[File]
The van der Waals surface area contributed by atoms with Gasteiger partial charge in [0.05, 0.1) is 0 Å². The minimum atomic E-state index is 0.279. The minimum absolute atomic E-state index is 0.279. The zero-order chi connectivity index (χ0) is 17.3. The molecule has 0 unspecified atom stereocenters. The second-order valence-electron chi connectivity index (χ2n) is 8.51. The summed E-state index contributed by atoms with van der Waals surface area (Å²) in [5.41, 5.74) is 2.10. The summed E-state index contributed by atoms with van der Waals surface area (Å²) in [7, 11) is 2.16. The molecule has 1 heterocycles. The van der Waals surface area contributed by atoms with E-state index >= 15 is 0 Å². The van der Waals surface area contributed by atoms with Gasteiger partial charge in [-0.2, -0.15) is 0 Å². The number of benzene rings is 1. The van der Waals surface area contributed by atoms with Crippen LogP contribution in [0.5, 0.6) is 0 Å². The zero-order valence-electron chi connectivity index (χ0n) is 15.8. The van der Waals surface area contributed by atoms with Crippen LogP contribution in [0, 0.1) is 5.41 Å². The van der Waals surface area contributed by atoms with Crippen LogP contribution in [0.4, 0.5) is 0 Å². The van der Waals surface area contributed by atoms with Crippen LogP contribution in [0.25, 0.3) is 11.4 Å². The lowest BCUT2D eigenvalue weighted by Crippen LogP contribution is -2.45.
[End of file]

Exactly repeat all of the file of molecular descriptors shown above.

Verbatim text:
The van der Waals surface area contributed by atoms with Gasteiger partial charge in [0.05, 0.1) is 0 Å². The minimum atomic E-state index is 0.279. The minimum absolute atomic E-state index is 0.279. The zero-order chi connectivity index (χ0) is 17.3. The molecule has 0 unspecified atom stereocenters. The second-order valence-electron chi connectivity index (χ2n) is 8.51. The summed E-state index contributed by atoms with van der Waals surface area (Å²) in [5.41, 5.74) is 2.10. The summed E-state index contributed by atoms with van der Waals surface area (Å²) in [7, 11) is 2.16. The molecule has 1 heterocycles. The van der Waals surface area contributed by atoms with E-state index >= 15 is 0 Å². The van der Waals surface area contributed by atoms with Gasteiger partial charge in [-0.2, -0.15) is 0 Å². The number of benzene rings is 1. The van der Waals surface area contributed by atoms with Crippen LogP contribution in [0.5, 0.6) is 0 Å². The zero-order valence-electron chi connectivity index (χ0n) is 15.8. The van der Waals surface area contributed by atoms with Crippen LogP contribution in [0, 0.1) is 5.41 Å². The van der Waals surface area contributed by atoms with Crippen LogP contribution in [0.4, 0.5) is 0 Å². The van der Waals surface area contributed by atoms with Crippen LogP contribution in [0.25, 0.3) is 11.4 Å². The lowest BCUT2D eigenvalue weighted by Crippen LogP contribution is -2.45.